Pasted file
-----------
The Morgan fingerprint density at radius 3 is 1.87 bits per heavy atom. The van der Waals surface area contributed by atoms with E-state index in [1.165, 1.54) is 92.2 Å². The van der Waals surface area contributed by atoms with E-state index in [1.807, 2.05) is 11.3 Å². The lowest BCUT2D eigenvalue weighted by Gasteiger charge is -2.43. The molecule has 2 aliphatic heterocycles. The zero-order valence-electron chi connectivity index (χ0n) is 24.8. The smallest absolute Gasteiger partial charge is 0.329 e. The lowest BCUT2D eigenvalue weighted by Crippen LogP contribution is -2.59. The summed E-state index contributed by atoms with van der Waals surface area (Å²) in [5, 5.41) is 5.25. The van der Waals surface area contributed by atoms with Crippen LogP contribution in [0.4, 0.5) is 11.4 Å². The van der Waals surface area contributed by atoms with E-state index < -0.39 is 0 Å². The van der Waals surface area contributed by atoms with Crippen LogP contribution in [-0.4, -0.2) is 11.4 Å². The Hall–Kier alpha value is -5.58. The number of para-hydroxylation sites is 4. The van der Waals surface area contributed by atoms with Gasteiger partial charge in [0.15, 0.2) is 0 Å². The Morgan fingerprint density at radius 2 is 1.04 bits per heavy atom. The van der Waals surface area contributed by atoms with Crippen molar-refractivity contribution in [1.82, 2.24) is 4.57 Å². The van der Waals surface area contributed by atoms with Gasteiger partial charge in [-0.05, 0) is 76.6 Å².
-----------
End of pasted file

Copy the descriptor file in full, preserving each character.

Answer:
The Morgan fingerprint density at radius 3 is 1.87 bits per heavy atom. The van der Waals surface area contributed by atoms with E-state index in [1.165, 1.54) is 92.2 Å². The van der Waals surface area contributed by atoms with E-state index in [1.807, 2.05) is 11.3 Å². The lowest BCUT2D eigenvalue weighted by Gasteiger charge is -2.43. The molecule has 2 aliphatic heterocycles. The zero-order valence-electron chi connectivity index (χ0n) is 24.8. The smallest absolute Gasteiger partial charge is 0.329 e. The lowest BCUT2D eigenvalue weighted by Crippen LogP contribution is -2.59. The summed E-state index contributed by atoms with van der Waals surface area (Å²) in [5, 5.41) is 5.25. The van der Waals surface area contributed by atoms with Crippen LogP contribution in [0.4, 0.5) is 11.4 Å². The van der Waals surface area contributed by atoms with E-state index < -0.39 is 0 Å². The van der Waals surface area contributed by atoms with Crippen LogP contribution in [-0.4, -0.2) is 11.4 Å². The Hall–Kier alpha value is -5.58. The number of para-hydroxylation sites is 4. The van der Waals surface area contributed by atoms with Gasteiger partial charge in [0.15, 0.2) is 0 Å². The Morgan fingerprint density at radius 2 is 1.04 bits per heavy atom. The van der Waals surface area contributed by atoms with Crippen molar-refractivity contribution in [1.82, 2.24) is 4.57 Å². The van der Waals surface area contributed by atoms with Gasteiger partial charge in [-0.05, 0) is 76.6 Å².